Shirley Thomas has owned a five-unit apartment complex on Pismo Street in downtown San Luis Obispo for more than 40 years.
Until recently, she didn’t know that an oil pipeline runs beneath Pismo Street near her property. She also didn’t know that at some point in the past — likely 50 years ago — it leaked hydrocarbons into the surrounding soil and groundwater.
“There was never a disclosure of the pipeline,” Thomas said. “I can’t imagine something like this running through the center of town and people aren’t aware of it.”
She was recently notified by Stantec, a consulting company based in Minnesota hired by Union Oil Co., that the site was being monitored for possible remediation. The company requested that Thomas allow it to install a groundwater monitoring well on the property.
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She has so far refused.
“I really don’t want them coming onto the property,” said Thomas, adding that it would be disruptive to her tenants.
Alison Jones, an environmental scientist with the Central Coast Regional Water Quality Control Board, is overseeing the project. Jones said the contamination is not considered a health risk and does not pose a threat because it has only been found in the shallowest groundwater and no wells are in the area.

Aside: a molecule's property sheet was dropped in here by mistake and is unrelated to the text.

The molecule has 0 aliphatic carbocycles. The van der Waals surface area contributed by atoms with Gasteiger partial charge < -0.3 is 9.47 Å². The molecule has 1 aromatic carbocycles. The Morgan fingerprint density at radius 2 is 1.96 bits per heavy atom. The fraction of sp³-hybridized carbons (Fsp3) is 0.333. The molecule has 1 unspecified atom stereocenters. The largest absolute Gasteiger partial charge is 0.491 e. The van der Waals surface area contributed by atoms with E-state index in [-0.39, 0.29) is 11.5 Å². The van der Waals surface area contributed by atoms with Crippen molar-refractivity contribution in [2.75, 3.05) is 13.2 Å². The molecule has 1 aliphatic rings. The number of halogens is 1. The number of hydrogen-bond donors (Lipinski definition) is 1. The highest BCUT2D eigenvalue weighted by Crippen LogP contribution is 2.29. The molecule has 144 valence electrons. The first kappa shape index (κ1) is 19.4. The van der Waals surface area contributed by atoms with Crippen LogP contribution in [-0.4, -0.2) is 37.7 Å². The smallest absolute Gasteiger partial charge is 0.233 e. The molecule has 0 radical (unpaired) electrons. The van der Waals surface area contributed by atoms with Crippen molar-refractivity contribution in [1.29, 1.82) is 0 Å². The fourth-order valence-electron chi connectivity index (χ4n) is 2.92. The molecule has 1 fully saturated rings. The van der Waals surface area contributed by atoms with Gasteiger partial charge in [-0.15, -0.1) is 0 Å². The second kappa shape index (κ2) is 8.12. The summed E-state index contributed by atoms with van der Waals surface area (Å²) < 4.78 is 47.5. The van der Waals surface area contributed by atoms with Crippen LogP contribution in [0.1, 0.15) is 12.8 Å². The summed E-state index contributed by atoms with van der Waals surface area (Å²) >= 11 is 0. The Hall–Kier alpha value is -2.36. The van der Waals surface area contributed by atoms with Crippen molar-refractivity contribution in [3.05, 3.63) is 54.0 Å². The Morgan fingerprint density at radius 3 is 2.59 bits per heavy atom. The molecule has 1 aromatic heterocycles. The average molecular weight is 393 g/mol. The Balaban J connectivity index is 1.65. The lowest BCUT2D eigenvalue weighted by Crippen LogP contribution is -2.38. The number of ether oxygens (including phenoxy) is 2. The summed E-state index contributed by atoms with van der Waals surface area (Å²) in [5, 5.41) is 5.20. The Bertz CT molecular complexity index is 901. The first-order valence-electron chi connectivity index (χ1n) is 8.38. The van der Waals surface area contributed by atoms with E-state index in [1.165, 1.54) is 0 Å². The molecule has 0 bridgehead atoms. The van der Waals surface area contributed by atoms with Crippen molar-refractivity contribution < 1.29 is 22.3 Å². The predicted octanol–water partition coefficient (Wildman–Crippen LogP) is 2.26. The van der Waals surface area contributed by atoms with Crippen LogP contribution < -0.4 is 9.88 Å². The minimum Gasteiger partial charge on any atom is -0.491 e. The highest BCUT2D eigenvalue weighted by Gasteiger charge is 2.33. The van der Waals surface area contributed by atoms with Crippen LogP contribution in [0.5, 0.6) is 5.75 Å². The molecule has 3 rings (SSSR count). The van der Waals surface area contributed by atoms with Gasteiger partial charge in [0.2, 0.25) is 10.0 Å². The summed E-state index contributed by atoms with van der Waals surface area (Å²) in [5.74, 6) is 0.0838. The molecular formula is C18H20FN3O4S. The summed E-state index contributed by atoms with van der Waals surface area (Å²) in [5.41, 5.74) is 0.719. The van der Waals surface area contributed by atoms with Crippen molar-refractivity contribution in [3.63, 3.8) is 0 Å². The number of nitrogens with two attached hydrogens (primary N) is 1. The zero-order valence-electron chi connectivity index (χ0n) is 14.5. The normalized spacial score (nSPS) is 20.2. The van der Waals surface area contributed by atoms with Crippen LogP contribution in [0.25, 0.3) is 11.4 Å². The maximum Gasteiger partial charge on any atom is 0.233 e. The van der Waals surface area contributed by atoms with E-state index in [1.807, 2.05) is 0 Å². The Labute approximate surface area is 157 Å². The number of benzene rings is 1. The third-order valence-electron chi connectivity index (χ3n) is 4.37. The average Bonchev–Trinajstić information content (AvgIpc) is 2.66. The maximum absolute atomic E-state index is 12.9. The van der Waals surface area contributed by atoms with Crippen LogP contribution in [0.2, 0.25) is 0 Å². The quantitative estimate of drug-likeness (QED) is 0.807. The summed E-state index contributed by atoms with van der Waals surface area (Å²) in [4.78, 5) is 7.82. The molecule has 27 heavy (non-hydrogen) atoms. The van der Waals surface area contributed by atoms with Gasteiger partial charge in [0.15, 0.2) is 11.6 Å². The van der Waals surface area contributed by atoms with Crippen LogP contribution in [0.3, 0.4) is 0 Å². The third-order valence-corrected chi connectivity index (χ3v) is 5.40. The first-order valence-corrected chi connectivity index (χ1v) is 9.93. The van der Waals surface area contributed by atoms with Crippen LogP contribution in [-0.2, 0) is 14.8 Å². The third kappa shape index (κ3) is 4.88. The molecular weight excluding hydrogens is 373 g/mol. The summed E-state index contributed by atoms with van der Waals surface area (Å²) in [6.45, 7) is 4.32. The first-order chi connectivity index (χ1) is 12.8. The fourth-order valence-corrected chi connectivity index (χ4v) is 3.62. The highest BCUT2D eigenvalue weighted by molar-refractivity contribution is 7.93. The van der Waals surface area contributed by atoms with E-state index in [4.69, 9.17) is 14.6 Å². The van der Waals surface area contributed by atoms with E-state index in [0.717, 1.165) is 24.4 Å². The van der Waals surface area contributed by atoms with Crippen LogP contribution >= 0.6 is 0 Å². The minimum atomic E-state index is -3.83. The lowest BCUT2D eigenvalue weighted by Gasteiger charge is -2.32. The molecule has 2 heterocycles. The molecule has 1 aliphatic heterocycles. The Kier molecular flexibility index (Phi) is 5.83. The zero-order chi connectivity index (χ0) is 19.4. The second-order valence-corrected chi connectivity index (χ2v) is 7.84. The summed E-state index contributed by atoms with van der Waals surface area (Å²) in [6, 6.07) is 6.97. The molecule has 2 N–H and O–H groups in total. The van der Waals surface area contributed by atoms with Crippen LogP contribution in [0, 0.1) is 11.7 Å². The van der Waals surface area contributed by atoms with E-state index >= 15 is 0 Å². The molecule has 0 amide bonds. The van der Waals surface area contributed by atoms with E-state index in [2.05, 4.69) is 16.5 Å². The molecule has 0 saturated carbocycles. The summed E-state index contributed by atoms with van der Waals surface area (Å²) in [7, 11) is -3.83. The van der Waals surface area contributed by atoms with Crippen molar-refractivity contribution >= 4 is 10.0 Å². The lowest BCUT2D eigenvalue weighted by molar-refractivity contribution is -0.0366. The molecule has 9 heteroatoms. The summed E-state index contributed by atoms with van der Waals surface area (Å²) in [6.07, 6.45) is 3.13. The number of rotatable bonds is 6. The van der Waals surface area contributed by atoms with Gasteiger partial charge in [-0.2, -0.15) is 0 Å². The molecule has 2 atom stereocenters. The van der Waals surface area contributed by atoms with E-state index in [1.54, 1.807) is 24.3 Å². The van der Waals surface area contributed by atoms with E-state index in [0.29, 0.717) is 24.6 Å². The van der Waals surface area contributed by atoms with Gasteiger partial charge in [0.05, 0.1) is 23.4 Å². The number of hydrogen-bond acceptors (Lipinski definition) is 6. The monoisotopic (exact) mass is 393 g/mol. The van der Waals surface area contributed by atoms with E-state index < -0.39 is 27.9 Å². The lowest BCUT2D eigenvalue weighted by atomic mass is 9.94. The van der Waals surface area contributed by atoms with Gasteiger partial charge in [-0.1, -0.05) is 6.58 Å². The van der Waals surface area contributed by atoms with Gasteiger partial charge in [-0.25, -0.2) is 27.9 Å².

“It is not in the city’s water supply,” Jones said. Monitoring wells have already been installed nearby, but the additional wells are needed to make sure that the contamination hasn’t spread, Jones said.
“It is not real volatile,” she said. “The plume is pretty localized. It doesn’t seem to be going anywhere. We are just trying to get a better idea of the extent of it.”
The 24-foot-deep pipe, which could date back to 1910, runs from the Central Valley to Avila Beach. It was replaced in the 1990s with a newer pipeline, which includes a monitoring system to detect leaks. The old decommissioned pipe was cleaned out and left in place.
The site is one of approximately 24 active pipeline cleanup sites in San Luis Obispo County. Those sites are ranked by priority from low to high based on their risk to human health and the environment. The site under Thomas’ property is ranked a low priority.
The higher and medium priority cases include: the Avila Tank Farm, owned by Chevron, in Avila Beach; a pipeline at Tassajara Creek, also owned by Chevron, on the east bank of Santa Margarita Creek; and the Nipomo Creek Pipeline, owned by ConocoPhillips, in Nipomo. The majority of the remaining cases are considered low priority.
“It is fairly common to have sites around the county where leaks are found,” Jones said. “A lot of them are old and not really a threat. We find them and investigate them, and sometimes remediation is required.”